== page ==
Picture: Supplied
Kimberley - The Northern Cape Department of Health is facing a R48.9 million medical negligence lawsuit after a child was born with severe brain damage at Manne Dipico Hospital in Colesberg. The matter is before the Northern Cape High Court to discuss the merits of the case.

In court papers it was stated that the child’s mother, Nonceba Rozette Mbatiwe Matiso, went into labour on June 17, 2014, where she was left in the maternity ward until June 20, 2014, without undergoing any medical check-ups. On June 20 she felt severe contraction pains and she immediately called for medical assistance, but no one apparently attended to her. 

An ambulance driver who was passing by heard her screaming and attended to her, following which a nursing sister, after conducting a physical examination, instructed the mother to sleep on her left-hand side with her legs closed, so that “her membranes could rupture”. Matiso’s attorney stated that two hours later the nurse ruptured Matiso’s membranes.

“At that moment, the head of the unborn baby was already exposed. The mother started pushing but the unborn baby was not coming out. This process continued until 11.55 am when a doctor arrived. After noticing that the baby was not coming out, the doctor instructed the sister to bring a vacuum so that he could extract the baby, but was advised by the nurse that she was unable to locate the vacuum.”

The attorney stated that at 12.05pm on June 20 the doctor used forceps to deliver the baby, which was born with “severe penetrating wounds on the skull caused by the negligent use of the forceps”. Due to complications and the long delivery, the baby was “floppy at birth” and unable to cry or breastfeed. “The baby was only able to cry at about 4 pm on June 20 and he cried hysterically throughout the night.”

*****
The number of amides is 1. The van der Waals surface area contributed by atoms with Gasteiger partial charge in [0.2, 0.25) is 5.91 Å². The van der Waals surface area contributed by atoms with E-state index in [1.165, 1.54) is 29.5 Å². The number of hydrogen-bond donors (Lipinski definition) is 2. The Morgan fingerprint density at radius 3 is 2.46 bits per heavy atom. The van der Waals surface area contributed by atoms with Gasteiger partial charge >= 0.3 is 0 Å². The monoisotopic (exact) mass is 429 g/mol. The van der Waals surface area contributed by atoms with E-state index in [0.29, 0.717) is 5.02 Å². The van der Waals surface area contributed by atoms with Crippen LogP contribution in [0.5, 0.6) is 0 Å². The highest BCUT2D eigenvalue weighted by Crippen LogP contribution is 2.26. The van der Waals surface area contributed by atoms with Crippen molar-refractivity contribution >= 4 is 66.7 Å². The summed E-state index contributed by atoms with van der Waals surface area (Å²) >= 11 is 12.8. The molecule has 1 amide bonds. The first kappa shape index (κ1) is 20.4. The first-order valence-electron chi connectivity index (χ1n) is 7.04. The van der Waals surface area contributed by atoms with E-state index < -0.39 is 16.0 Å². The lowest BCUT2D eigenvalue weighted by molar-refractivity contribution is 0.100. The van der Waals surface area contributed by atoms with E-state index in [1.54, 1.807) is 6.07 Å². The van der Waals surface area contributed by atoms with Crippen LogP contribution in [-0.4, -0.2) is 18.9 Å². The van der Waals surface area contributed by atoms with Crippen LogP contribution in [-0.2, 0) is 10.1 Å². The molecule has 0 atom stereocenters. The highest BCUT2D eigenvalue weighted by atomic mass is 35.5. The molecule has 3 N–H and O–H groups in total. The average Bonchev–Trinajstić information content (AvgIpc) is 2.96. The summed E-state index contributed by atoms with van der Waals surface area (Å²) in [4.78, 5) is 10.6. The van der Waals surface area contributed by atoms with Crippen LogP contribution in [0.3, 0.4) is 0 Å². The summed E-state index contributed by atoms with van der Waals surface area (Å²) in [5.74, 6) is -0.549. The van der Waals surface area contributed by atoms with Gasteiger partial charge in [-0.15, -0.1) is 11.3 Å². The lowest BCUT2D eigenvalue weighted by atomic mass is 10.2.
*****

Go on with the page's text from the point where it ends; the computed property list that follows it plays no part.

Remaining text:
After being discharged from hospital on June 21, while the baby continued to cry “hysterically”, the mother noticed that the baby was experiencing epileptic fits. The baby was taken back to the hospital in Colesberg for urgent medical assistance, where a doctor advised the mother that the baby was critically ill and could die at any time. 

Due to the deteriorating condition of the baby, the doctor did not recommend that the baby be transferred to a private hospital in Bloemfontein, as the mother had wanted. He also informed her that they did not have a nurse who would be able to accompany them by ambulance to Bloemfontein. 

After “a long period of negotiations” with hospital staff at Manne Dipico Hospital, they finally agreed to allow Matiso’s mother-in-law, who is a nurse by profession, to travel with the baby to Life Park Hospital in Bloemfontein. The baby remained at the hospital for one month and was diagnosed with permanent brain damage, cerebral palsy, mental retardation, delayed milestones and epilepsy, due to oxygen deprivation as well as prolonged delays in the delivery.

The attorney indicated that the child would be dependent on lifelong specialised medical care, including treatment from a neurologist, neurosurgeon, radiologist, paediatrician, physiotherapist, dietician, social worker, caregivers, urologist, cardiologist, orthotist, mobility experts, occupational therapist, psychologist, psychiatrist, architects.

It was pointed out that the mother would also incur medical costs for the management of her depression and medication and transport costs. She had to give up her studies and possible chances of employment in order to take full-time care of her child.

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